copyrightable or not, but all in all, no one came out of it looking
respectable. After months of accusations and counter-accusations,
Judge Alsup eventually ruled in May that the
Android platform did not infringe any of the 37 Java patents in
question
.

Not long after, the copyright case was dismissed in favour of
Google. It turned out to be a complete failure for Oracle, picking
up the legal bill with Google having to pay
zero statutory damages
. Both filed appeals in the
excruciatingly long case, but the only winner was the developer –
Android remains open to all.

Aside from court wranglings, an
exciting new project arrived in vert.x
. The polyglot project,
dubbed as the Java alternative to node.js, can write components in
JavaScript, CoffeeScript, Ruby, Python, Groovy or Java. Community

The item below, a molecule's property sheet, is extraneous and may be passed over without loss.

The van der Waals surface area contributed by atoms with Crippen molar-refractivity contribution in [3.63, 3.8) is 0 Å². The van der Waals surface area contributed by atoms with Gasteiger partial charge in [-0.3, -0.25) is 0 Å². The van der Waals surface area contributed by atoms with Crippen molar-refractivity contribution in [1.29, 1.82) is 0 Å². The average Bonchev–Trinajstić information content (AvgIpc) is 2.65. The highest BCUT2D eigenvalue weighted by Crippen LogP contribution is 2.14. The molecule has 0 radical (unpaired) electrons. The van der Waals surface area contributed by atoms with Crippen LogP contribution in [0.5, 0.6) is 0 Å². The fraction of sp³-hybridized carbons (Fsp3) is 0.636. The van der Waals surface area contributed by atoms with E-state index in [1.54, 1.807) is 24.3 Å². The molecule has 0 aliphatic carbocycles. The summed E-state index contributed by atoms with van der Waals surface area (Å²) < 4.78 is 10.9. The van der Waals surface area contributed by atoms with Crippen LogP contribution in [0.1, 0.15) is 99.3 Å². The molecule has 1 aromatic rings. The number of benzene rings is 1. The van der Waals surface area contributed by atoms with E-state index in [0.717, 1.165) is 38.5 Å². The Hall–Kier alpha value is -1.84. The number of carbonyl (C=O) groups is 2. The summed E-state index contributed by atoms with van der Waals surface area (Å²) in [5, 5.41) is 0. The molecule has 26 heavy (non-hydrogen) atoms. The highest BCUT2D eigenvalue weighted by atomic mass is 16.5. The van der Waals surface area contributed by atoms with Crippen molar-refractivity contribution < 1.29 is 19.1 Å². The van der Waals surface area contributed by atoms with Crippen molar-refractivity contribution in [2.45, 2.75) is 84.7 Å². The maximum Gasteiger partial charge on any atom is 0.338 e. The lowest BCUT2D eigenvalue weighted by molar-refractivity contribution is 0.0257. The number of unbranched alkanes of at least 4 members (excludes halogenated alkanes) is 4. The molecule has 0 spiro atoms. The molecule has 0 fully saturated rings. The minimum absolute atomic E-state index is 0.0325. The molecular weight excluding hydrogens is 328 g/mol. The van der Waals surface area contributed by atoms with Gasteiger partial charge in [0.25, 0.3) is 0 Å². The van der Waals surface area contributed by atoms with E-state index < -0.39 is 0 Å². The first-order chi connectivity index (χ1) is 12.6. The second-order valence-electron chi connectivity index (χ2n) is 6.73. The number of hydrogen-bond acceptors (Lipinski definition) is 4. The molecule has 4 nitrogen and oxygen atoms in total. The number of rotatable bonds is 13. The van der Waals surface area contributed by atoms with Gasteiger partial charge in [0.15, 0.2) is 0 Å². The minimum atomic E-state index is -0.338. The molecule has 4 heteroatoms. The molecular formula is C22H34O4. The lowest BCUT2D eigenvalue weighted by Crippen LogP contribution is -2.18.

interest is still high and cements the notion that Java developers
need to be able to mix things up in this day and age.

JUNE

The Eclipse Foundation’s annual release train pulled into the
platform, containing 72 established and new projects alike. Juno
was the biggest release ever from Eclipse, although it wasn’t
without teething problems. The
new 4.2 platform (which came in as default) caused community debate
over performance
and many were left disappointed over the state
of what was supposed to be the next generation platform for
development. It transpired later that a lack of funds was key to
this, reinforcing the need for the community to give back to
Eclipse before it is too late. At JAXenter,
we highlighted the five standout projects in the Juno release
train
.

After a slight delay, Groovy 2.0 was welcomed by the Groovy
community. It was a big leap for the object-oriented language
backed by VMware, incorporating ideas from other languages, while
maintaining its ties to Java. This time round, the biggest feature
was a static type checker, allowing static compiling.
We chatted to the Project Lead Guillaume Laforge
about the
release, decisions made when creating the dynamic language and what
the future holds.

Check back tomorrow for the second part of JAX’s Review of
2012. Photo by Dan
Moyle
.